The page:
Bailey
Thanks!!
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Old 09-18-2014, 08:04 PM   #19
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that dei heat barrier, you have a part # for it? the only thing i see on their site is $115 for a huge roll..excellent work though!
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Old 09-18-2014, 10:17 PM   #20
joejoe69
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Quote:
Originally Posted by BigRob74 View Post
that dei heat barrier, you have a part # for it? the only thing i see on their site is $115 for a huge roll..excellent work though!
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Old 09-19-2014, 05:07 PM   #21
joejoe69
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So here's the rubber seal I used that I bought it from Amazon. It's for 1/8" panels and has wires running through it to retain its shape. It fits so snug in and around the box that there is no way heat can make its way in from outside. The MAF housing and intake snorkus needs some good pushing in to get them mounted in the box. The lid also got some rubber to provide an extra seal from the top.





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Old 10-18-2014, 02:41 AM   #22
hangmanfsc
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I must say, your finished product looks like it came from a professional rather than a DIY. In theory, this should work great keeping out the hot air in the engine bay, and only allowing fresh cooler air in the box. BUT what about after it leaves the turbo?

I am doing some reasearch on a CAI for my '13 sti and the same delima I asked the local parts shop. He informed me with a shield or not; the air is going to get hot by heat soak through the hot side of the turbo (and the temp of the "cold" side of the turbo is always be well over 100F)

Hence it seems like no matter what your IAT's are, the main area to focus on is after the charged air leaves the turbo (intercooler).

Not ragging on your design/creation, just trying to get a better idea on the topic.

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Old 10-18-2014, 07:39 AM   #23
joejoe69
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You're local parts guy is right and wrong.

Yes everything will get hot post turbo, intercooler, as well as the intake manifold, and everything else the engine is connected to. But he's not realizing what the IAT sensor is for and why cooler air through the intake helps with power production.

The IAT sensor works in unison with the MAF sensor. While the MAF measures air density, the IAT sensor measures, well...air temperature to determine how much fuel can be delivered for optimum performance and fuel economy, at the same time, also determining how much timing advance can be applied at a given load prior to air/fuel entering each cylinder. High IATs or hot ambient air lowers performance by pulling timing to avoid knock or detonation. Without the importance of the IAT sensor, the turbo will just be forcing hot air into the cylinders, with the ECU and MAF not compensating enough for any changes to offset timing and fuel. The intercooler is the mechanical or static way of cooling the charge after it is compressed by the turbo, but is not enough to prevent knock or detonation on its own.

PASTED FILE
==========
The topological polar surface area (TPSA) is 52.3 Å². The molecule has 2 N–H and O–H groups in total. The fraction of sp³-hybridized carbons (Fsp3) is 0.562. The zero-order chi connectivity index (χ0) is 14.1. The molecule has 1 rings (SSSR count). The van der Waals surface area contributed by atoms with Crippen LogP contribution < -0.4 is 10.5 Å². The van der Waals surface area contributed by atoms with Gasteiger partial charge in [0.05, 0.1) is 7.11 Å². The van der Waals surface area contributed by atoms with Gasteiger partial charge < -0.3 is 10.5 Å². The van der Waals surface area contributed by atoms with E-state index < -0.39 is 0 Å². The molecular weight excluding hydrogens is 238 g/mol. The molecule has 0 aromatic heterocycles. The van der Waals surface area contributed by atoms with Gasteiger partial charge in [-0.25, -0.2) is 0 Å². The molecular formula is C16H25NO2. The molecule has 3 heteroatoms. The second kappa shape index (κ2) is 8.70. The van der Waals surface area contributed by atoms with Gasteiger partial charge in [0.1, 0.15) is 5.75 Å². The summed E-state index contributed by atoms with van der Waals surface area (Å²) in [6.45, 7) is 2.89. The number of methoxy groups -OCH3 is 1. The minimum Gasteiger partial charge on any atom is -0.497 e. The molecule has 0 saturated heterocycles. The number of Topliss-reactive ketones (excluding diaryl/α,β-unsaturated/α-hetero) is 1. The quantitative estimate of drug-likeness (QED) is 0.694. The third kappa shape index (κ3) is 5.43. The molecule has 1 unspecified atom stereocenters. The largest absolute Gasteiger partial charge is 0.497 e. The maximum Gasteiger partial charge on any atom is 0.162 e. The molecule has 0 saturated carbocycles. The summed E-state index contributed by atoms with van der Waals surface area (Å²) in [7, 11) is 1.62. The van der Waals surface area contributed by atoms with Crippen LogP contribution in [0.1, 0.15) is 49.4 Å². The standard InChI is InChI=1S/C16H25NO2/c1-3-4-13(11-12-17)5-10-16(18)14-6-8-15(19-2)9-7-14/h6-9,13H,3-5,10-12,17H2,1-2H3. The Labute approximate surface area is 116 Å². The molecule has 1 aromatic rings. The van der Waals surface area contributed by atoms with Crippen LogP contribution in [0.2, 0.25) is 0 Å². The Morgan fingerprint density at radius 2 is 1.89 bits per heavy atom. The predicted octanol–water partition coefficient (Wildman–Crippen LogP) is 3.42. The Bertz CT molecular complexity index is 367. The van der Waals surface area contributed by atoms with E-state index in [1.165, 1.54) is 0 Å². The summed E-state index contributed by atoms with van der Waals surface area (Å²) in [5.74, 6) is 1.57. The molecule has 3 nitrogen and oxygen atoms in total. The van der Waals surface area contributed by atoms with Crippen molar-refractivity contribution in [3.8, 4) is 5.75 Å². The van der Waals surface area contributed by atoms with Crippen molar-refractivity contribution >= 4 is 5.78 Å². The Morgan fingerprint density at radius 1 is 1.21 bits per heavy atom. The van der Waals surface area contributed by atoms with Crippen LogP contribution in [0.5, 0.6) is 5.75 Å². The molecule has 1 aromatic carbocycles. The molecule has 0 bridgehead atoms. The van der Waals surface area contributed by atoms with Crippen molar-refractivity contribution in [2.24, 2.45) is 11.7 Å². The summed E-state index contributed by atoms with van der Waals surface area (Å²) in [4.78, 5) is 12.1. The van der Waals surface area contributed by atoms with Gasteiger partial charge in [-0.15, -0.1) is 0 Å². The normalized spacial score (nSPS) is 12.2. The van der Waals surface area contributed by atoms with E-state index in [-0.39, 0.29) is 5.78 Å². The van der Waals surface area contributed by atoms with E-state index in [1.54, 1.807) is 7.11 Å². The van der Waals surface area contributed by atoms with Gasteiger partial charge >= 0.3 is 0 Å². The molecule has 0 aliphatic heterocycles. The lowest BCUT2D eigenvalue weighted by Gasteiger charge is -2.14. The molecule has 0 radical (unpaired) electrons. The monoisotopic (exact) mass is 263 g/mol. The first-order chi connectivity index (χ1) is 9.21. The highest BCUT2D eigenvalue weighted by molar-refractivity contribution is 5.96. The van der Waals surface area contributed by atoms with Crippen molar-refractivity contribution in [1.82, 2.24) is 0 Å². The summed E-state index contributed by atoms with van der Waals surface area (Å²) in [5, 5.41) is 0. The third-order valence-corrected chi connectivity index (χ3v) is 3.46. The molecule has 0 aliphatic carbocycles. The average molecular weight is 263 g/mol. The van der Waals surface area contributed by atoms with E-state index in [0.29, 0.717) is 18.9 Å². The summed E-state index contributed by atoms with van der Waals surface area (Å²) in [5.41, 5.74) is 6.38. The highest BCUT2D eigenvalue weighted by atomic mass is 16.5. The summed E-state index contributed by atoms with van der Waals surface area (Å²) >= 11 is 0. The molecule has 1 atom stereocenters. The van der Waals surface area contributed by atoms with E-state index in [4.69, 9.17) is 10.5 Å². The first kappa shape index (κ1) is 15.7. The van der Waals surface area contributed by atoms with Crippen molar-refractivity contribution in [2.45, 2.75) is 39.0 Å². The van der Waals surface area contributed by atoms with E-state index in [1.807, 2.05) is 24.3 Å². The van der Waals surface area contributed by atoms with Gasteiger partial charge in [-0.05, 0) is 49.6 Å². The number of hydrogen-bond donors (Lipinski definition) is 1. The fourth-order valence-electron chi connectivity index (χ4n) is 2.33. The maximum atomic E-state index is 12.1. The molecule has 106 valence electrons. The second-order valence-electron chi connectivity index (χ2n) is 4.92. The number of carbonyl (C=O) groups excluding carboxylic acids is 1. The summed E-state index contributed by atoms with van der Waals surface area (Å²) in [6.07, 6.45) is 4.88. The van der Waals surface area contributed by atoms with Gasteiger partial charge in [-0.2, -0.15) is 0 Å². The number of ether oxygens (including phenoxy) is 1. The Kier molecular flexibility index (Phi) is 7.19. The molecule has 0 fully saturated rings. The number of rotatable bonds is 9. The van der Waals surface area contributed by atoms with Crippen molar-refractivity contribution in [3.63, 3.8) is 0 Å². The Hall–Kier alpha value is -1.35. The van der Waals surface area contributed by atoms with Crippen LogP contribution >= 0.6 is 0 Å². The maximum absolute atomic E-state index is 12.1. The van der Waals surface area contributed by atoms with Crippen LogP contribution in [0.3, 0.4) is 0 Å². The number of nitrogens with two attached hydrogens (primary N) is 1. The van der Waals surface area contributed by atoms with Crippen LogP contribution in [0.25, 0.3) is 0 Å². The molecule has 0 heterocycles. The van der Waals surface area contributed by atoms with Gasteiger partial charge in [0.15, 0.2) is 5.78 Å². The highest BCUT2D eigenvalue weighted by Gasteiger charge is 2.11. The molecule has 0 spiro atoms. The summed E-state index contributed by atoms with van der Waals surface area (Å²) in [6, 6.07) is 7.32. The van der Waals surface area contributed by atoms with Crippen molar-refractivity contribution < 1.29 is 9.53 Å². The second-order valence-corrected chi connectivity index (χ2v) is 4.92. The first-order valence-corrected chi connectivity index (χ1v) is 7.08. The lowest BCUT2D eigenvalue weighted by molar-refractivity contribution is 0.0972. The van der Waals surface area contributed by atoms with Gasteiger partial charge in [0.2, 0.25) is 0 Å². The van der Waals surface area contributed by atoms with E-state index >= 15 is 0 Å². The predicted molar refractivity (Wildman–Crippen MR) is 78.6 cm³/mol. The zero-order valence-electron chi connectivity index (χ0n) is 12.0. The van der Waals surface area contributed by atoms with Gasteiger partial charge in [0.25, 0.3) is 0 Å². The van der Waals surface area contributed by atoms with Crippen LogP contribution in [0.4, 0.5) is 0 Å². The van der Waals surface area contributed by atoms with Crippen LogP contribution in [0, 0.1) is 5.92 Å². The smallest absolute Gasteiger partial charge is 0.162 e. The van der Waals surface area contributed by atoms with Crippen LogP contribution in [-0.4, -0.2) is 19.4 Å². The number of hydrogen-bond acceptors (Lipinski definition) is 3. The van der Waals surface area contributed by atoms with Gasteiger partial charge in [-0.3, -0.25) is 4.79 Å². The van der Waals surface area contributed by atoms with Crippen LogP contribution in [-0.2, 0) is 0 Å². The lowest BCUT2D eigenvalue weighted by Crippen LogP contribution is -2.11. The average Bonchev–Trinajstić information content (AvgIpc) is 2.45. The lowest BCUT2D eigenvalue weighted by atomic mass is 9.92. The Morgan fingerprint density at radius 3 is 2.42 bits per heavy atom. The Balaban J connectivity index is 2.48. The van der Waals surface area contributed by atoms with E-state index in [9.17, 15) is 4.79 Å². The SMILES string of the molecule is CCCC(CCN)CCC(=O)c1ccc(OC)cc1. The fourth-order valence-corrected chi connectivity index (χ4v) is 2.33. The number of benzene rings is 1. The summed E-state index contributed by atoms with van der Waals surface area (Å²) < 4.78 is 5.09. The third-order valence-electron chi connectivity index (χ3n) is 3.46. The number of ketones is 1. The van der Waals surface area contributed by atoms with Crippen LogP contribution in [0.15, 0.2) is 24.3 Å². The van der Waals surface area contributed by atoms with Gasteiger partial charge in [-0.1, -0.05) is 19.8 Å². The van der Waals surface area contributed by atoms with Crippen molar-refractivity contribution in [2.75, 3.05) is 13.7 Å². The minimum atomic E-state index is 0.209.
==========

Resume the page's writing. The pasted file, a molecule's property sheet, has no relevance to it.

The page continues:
So TL/DR, the cooler the air passing through the IAT sensor, the more timing advance can be used, relative to fuel delivery for max power and efficiency before the charged mixture reaches all cylinders.

For example, on my dyno runs with this airbox and stage 1 tune, temps started off hot (91F ambients and 133F while off and sitting). But as the fans cooled the engine off between pulls, power gradually increased run after run, even after my tuner made final adjustments.



Here's my final result. The top pull is S#, the middle pull is S mode.



My mods are:
Cobb SF Intake w/kydex box
Cobb AP V3 Stage 1
Perrin AOS
Nameless Catback

Last edited by joejoe69; 10-18-2014 at 08:02 AM.
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Old 10-18-2014, 09:32 PM   #24
hangmanfsc
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Thanks for the info! This is very informative. What type of dyno were you tuned on?

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Old 10-18-2014, 09:47 PM   #25
joejoe69
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It was on a Dynojet at sea level.